• Don’t panic. Carefully consider the nature of the breach, what data (if any) has been compromised and what the business’ next steps should be. A premature release of breach information may cause unnecessary customer panic or, even worse, make management look even more inept when they revise information sent out too hastily. Advise them to take the time to respond with dignity and thoughtfulness.
  • If required, inform the appropriate financial and legal entities as soon as possible. Depending on the industry, there may be strict requirements for reporting security breaches. Your client’s problem will only get worse if they are caught hiding information. Keep in mind that many security breaches become public knowledge as the compromised data is used or sold within the cyber underground, not as a result of company disclosure. As a side note, an embarrassingly large number of security breaches are never discovered by the company that was breached.
  • Inform users or clients and customers as soon as appropriate. There is a line between keeping a company viable and an ethical responsibility to customers. My thoughts on this line are to consider the damage that might be done to customers and think about how you would expect to be treated.
  • Call the insurance company. Depending of the nature of the breach, the business may be covered for some, if not all, of the expenses associated with recovery. Suggest that the business give their insurance company a call. They might also take the time to talk about cyber insurance with their agent – for the next time.

As a legal professional, you should easily be able to see the pitfalls inherent in panic-stricken businesses reacting to security breaches. Legal, financial, and professional stakes surrounding a security breach may be high enough to shut down the business. The correct reaction may be well outside of the expertise of the business, or, even worse, the business may naively attempt to react on their own.

Conclusion

Hopefully, I have provided food for thought on the security opportunities and responsibilities of law firms supporting small businesses and their own technological infrastructure. Obviously, I’ve brought up far more issues and concerns than solutions. My hope is that even a casual discussion of security problems will prepare you with far more knowledge than the majority of your clients.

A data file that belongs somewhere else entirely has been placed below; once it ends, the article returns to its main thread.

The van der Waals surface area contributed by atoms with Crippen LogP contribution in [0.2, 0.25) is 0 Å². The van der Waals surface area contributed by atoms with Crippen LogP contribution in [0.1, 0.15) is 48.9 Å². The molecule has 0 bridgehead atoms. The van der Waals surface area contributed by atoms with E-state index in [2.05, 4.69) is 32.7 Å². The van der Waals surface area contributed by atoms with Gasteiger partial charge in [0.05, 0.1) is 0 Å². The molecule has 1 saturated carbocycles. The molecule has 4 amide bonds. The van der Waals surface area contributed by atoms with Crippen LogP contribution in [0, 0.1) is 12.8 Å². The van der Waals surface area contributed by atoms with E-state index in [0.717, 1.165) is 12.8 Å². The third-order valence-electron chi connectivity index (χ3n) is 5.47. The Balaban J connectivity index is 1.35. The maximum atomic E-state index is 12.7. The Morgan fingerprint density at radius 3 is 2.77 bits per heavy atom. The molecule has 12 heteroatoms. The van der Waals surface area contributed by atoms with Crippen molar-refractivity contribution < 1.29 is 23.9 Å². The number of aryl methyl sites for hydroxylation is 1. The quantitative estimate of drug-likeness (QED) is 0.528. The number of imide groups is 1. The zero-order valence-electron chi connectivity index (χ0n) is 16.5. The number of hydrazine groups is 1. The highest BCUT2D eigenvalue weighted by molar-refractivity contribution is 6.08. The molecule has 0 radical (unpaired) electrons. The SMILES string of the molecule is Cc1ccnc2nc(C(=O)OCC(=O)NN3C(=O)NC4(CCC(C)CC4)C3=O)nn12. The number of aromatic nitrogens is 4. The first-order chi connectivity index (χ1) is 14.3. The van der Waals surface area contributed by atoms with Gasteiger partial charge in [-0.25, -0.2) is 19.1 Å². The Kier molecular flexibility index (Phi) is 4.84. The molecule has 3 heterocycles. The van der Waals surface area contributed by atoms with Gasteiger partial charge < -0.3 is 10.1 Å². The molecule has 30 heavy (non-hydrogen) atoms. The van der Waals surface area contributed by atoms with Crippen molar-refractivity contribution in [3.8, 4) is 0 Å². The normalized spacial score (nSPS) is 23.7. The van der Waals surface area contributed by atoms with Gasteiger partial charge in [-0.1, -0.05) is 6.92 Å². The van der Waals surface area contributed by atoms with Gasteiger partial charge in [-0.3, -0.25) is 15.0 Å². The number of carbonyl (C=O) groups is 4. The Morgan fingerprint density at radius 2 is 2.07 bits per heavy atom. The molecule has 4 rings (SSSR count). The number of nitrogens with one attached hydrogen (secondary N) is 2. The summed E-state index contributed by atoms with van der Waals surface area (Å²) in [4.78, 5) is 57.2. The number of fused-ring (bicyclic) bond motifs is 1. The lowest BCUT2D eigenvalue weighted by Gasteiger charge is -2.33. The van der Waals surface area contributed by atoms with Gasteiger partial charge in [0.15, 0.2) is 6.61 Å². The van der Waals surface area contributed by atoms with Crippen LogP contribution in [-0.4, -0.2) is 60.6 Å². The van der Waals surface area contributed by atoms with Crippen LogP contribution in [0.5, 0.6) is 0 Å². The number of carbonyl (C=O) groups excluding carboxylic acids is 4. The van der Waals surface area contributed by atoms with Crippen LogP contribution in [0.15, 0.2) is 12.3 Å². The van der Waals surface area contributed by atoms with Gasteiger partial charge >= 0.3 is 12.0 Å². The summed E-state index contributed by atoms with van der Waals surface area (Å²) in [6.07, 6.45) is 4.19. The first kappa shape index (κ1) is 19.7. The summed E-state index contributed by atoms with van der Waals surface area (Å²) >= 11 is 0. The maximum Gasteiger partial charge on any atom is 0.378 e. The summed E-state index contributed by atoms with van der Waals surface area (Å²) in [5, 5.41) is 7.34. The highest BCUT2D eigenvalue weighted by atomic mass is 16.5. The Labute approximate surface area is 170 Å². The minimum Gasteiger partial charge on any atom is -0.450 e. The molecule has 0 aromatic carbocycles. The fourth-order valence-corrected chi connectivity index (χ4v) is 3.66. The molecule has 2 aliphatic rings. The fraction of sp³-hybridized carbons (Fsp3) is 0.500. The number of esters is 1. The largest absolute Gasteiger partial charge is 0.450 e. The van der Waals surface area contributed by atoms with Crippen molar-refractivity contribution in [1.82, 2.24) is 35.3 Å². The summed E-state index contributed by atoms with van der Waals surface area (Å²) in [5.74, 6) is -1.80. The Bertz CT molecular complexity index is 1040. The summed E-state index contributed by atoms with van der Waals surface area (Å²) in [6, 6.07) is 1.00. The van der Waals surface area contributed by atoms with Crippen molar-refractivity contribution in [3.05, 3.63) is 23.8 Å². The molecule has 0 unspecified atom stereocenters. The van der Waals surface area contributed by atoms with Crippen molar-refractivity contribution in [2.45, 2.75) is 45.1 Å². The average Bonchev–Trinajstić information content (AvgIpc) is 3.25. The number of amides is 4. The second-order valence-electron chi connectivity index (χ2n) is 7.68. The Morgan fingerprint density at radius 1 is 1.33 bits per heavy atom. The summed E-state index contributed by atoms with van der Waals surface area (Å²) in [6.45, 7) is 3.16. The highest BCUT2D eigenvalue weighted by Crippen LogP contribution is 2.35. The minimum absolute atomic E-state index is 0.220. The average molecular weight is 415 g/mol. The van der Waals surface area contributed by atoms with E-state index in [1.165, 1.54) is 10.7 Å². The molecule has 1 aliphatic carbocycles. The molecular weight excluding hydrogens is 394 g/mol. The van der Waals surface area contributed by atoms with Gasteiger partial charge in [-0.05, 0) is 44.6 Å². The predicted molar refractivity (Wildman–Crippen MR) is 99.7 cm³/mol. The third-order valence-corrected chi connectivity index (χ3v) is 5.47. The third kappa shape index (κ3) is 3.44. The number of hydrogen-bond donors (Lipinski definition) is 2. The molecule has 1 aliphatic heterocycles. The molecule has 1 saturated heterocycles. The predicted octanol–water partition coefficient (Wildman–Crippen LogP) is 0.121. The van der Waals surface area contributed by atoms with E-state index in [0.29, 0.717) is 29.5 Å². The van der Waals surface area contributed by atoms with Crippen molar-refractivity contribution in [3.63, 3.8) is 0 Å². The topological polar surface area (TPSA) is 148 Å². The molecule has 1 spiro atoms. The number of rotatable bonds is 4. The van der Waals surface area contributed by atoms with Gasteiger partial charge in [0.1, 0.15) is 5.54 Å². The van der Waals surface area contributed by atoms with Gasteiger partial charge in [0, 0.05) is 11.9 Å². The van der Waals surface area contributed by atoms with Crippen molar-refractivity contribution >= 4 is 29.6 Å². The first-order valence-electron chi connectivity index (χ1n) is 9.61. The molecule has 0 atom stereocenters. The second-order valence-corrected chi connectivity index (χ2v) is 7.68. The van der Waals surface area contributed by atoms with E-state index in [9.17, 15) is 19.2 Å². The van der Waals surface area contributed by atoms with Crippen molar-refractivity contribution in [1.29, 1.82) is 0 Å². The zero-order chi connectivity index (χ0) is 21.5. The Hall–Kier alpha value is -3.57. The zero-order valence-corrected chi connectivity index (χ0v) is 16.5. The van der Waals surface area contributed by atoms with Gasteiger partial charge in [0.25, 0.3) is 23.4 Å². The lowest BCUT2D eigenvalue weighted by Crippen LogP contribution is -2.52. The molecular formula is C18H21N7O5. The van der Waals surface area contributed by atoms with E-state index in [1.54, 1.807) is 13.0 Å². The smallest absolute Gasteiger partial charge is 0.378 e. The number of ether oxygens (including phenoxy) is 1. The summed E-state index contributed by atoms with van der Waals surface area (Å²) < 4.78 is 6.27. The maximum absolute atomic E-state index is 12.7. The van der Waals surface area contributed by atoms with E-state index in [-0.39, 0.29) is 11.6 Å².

It’s a mean world out there; cyber crime is an industry run by foreign nationals from countries where cyber criminals are not prosecuted. An industry-accepted statistic is that more than 70% of all Internet web sites contain critical security vulnerabilities. Many of your clients, and your own web sites, undoubtedly are on the wrong side of this depressing number.

One final note to add one more level of additional worry: Web application security awareness has only recently entered mainstream web site development. If your web site or your client’s is more than four years old, not only is it certainly open to a critical security attack, but it is probably a target for even the most amateurish hackers: script kiddies, young kids who hack web sites because doing so is more fun than playing a predictable Xbox game.

Alan Wlasuk is a managing partner of 403 Web Security, a full service, secure web application development company. A Bell Labs Fellow award-winner with 18+ years of experience building secure web applications, Wlasuk is an expert in web security – from evaluation to web development and remediation.

Learn More: Cyber Security/Privacy CLE Homestudy Programs

Is Your Sensitive Data Secure: Cyber Insurance for Your Firm and Your Clients (video on-demand and mp3 download)

Avoiding The Lawyer’s Digital Nightmare: How To Safeguard Your and Your Clients’ Sensitive Information And Survive The Inevitable (?) Security Breach (video on-demand, mp3 download, and audio CD)

Ethics in a Wild Wired World (video on-demand, mp3 download, and audio CD)

To Use and Protect: Privacy Basics for Business (video on-demand and mp3 download)

Tenth Circuit: Unpublished Opinions, 6/26/12

On Tuesday, June 26, 2012, the Tenth Circuit Court of Appeals issued two published opinions and three unpublished opinions.

United States v. Hartman

United States v. Norwood

United States v. Wilkerson

No case summaries are provided for unpublished opinions. However, published opinions are summarized and provided by Legal Connection.